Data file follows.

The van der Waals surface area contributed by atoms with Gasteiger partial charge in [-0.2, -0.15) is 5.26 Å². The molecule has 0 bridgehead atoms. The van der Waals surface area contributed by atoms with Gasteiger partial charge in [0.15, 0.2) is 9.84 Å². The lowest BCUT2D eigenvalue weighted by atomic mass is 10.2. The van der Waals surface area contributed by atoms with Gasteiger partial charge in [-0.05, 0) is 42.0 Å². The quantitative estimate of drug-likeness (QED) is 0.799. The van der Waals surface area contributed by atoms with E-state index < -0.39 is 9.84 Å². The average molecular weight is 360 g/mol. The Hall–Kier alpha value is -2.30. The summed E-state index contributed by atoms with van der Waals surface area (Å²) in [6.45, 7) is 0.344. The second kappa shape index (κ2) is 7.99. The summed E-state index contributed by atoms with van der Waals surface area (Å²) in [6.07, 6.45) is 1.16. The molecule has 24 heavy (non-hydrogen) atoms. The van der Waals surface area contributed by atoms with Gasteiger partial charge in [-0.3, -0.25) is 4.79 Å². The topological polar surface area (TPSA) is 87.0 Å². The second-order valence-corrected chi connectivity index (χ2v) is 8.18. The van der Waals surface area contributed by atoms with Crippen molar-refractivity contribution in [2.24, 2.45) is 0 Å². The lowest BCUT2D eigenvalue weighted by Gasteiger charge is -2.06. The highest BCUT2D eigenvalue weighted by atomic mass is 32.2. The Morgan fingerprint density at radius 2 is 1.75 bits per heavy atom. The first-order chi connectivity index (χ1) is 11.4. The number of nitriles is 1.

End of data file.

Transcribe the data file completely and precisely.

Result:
The van der Waals surface area contributed by atoms with Gasteiger partial charge in [-0.2, -0.15) is 5.26 Å². The molecule has 0 bridgehead atoms. The van der Waals surface area contributed by atoms with Gasteiger partial charge in [0.15, 0.2) is 9.84 Å². The lowest BCUT2D eigenvalue weighted by atomic mass is 10.2. The van der Waals surface area contributed by atoms with Gasteiger partial charge in [-0.05, 0) is 42.0 Å². The quantitative estimate of drug-likeness (QED) is 0.799. The van der Waals surface area contributed by atoms with E-state index < -0.39 is 9.84 Å². The average molecular weight is 360 g/mol. The Hall–Kier alpha value is -2.30. The summed E-state index contributed by atoms with van der Waals surface area (Å²) in [6.45, 7) is 0.344. The second kappa shape index (κ2) is 7.99. The summed E-state index contributed by atoms with van der Waals surface area (Å²) in [6.07, 6.45) is 1.16. The molecule has 24 heavy (non-hydrogen) atoms. The van der Waals surface area contributed by atoms with Gasteiger partial charge in [-0.3, -0.25) is 4.79 Å². The topological polar surface area (TPSA) is 87.0 Å². The second-order valence-corrected chi connectivity index (χ2v) is 8.18. The van der Waals surface area contributed by atoms with Crippen molar-refractivity contribution in [2.24, 2.45) is 0 Å². The lowest BCUT2D eigenvalue weighted by Gasteiger charge is -2.06. The highest BCUT2D eigenvalue weighted by atomic mass is 32.2. The Morgan fingerprint density at radius 2 is 1.75 bits per heavy atom. The first-order chi connectivity index (χ1) is 11.4. The number of nitriles is 1.